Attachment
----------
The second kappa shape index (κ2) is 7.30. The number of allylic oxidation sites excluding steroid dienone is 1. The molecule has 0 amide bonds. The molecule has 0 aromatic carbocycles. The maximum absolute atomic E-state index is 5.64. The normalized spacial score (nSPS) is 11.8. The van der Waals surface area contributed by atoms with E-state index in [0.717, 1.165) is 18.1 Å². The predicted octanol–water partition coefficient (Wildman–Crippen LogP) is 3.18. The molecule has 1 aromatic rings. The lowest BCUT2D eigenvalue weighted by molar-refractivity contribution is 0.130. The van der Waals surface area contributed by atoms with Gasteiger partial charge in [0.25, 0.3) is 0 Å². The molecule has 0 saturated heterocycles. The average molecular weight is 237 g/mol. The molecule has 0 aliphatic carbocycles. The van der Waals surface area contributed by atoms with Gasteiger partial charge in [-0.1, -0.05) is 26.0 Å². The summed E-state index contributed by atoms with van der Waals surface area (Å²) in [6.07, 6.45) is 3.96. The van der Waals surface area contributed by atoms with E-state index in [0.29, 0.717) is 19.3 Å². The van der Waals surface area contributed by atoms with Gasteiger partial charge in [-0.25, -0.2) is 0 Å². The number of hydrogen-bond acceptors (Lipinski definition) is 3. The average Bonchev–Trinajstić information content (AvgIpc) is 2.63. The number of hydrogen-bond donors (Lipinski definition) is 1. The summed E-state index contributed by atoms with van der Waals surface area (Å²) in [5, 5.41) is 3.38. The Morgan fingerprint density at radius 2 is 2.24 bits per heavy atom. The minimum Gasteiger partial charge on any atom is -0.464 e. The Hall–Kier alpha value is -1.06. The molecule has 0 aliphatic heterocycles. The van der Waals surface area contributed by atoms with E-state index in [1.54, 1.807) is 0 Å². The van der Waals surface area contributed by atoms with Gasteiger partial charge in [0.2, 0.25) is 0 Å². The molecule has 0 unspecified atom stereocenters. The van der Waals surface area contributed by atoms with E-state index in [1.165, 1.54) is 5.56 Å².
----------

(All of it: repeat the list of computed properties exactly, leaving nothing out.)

The second kappa shape index (κ2) is 7.30. The number of allylic oxidation sites excluding steroid dienone is 1. The molecule has 0 amide bonds. The molecule has 0 aromatic carbocycles. The maximum absolute atomic E-state index is 5.64. The normalized spacial score (nSPS) is 11.8. The van der Waals surface area contributed by atoms with E-state index in [0.717, 1.165) is 18.1 Å². The predicted octanol–water partition coefficient (Wildman–Crippen LogP) is 3.18. The molecule has 1 aromatic rings. The lowest BCUT2D eigenvalue weighted by molar-refractivity contribution is 0.130. The van der Waals surface area contributed by atoms with Gasteiger partial charge in [0.25, 0.3) is 0 Å². The molecule has 0 saturated heterocycles. The average molecular weight is 237 g/mol. The molecule has 0 aliphatic carbocycles. The van der Waals surface area contributed by atoms with Gasteiger partial charge in [-0.1, -0.05) is 26.0 Å². The summed E-state index contributed by atoms with van der Waals surface area (Å²) in [6.07, 6.45) is 3.96. The van der Waals surface area contributed by atoms with E-state index in [0.29, 0.717) is 19.3 Å². The van der Waals surface area contributed by atoms with Gasteiger partial charge in [-0.25, -0.2) is 0 Å². The number of hydrogen-bond acceptors (Lipinski definition) is 3. The average Bonchev–Trinajstić information content (AvgIpc) is 2.63. The number of hydrogen-bond donors (Lipinski definition) is 1. The summed E-state index contributed by atoms with van der Waals surface area (Å²) in [5, 5.41) is 3.38. The Morgan fingerprint density at radius 2 is 2.24 bits per heavy atom. The minimum Gasteiger partial charge on any atom is -0.464 e. The Hall–Kier alpha value is -1.06. The molecule has 0 aliphatic heterocycles. The van der Waals surface area contributed by atoms with E-state index in [1.54, 1.807) is 0 Å². The van der Waals surface area contributed by atoms with Gasteiger partial charge in [0.2, 0.25) is 0 Å². The molecule has 0 unspecified atom stereocenters. The van der Waals surface area contributed by atoms with E-state index in [1.165, 1.54) is 5.56 Å².